“There is no justification for releasing entities such as PES’s parent the Carlyle Group LP, which controls hundreds of billions of dollars in assets and clearly has the financial capacity to meet the compliance obligations,” Growth Energy said.
“The proposed settlement sends the wrong message to industry stakeholders, implying that there are no consequences for violating the law,” Skor added. “The Carlyle Group pulled hundreds of millions of dollars out of the company and failed to make the clean energy investments that have allowed other refiners to thrive. The EPA should not reward the Carlyle Group by allowing PES to escape more than 70% of its obligations under the Clean Air Act.”
PES claims that RINs are now its single largest expense after crude oil and that its RIN expense totaled approximately $218 million in 2017 alone, representing more than twice the company’s payroll, nearly one-and-one-half times its average annual capital expenditures and approximately four times its interest expense. At the time of PES’s formation, its RIN expense was nearly zero.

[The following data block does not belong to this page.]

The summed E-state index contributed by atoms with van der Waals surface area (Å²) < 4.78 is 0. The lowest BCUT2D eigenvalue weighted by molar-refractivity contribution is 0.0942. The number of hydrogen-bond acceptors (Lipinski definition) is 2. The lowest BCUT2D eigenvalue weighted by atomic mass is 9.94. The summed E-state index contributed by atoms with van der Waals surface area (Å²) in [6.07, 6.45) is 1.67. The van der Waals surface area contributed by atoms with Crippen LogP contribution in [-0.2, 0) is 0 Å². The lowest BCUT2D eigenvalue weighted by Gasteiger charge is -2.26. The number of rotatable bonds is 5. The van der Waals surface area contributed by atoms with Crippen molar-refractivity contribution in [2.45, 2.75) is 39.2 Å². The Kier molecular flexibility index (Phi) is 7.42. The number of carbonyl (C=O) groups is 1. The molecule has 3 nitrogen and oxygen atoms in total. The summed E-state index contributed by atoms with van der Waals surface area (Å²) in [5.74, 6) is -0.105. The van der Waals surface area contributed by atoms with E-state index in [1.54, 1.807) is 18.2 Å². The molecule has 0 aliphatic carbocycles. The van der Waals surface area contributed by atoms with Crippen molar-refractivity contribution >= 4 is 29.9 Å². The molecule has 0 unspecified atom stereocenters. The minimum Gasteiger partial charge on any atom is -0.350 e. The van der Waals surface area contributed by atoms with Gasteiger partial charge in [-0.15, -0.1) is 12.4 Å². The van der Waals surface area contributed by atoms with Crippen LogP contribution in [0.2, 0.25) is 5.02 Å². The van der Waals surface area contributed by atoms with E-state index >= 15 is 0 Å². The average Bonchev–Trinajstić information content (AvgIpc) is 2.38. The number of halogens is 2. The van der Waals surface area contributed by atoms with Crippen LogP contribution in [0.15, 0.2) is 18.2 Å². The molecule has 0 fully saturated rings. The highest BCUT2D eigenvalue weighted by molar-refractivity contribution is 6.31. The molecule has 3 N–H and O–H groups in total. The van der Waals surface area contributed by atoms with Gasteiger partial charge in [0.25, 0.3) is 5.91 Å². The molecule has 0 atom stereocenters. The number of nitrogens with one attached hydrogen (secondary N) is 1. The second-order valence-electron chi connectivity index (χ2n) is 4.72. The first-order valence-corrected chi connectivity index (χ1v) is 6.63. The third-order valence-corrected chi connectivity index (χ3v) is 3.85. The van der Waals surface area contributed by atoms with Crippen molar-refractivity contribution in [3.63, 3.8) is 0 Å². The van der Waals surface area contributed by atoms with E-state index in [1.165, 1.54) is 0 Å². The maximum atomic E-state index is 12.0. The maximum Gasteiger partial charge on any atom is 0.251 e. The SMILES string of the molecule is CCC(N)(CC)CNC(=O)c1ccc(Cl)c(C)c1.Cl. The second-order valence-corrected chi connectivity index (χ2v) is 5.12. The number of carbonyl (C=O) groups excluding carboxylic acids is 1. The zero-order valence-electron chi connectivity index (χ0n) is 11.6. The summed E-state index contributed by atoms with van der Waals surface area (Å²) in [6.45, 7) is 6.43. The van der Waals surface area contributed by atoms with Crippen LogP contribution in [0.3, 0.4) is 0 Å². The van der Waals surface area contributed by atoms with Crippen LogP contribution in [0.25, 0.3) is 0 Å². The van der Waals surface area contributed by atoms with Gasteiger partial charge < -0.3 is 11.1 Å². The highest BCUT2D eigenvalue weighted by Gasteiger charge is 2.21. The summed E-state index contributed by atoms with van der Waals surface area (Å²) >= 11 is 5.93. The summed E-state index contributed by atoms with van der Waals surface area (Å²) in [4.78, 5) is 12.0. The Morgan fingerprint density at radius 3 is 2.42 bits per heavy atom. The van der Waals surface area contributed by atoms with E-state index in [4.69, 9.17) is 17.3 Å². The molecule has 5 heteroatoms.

“No level of operational performance, technology improvements or business acumen could offset the exorbitant and volatile price of RINs,” PES said in a fact sheet.
RFA countered that PES is the only entity using the bankruptcy court to seek regulatory amnesty from an obligation that affects every refiner equally.
“A government-sponsored bailout to PES would also punish the only industry that has invested fully in the RFS program and met all congressional mandates: the renewable fuels industry. ... PES should not be permitted to obtain a forced subsidy from this industry and the American farmers that support it — a subsidy that is an antithetical to increased consumer demand for cleaner, cheaper renewable fuels. The Justice Department has no basis for shielding a company that refuses to take responsibility for the unfortunate mess it has created,” the RFA comments noted.
RFA said it would like the proposed settlement agreement to be modified: to account for the contribution of the PES parent companies; to provide liability releases only for those entities contributing to PES’s RIN obligations, and to require PES to use all of its current RINs — including the 64.6 million RINs that the agreement would allow PES to carry forward — to be used toward its 2016 and 2017 RFS obligations.
“PES is callously and fallaciously attempting to scapegoat the RFS for its bankruptcy, when the refiner’s poor business decisions are to blame,” RFA president and CEO Bob Dinneen said. “The Department of Justice and the court should reject EPA’s overly generous offer to PES, lest they be complicit in a settlement that rewards bad behavior, hurts consumers, undermines the integrity of all environmental regulations and perverts the letter and spirit of the RFS.”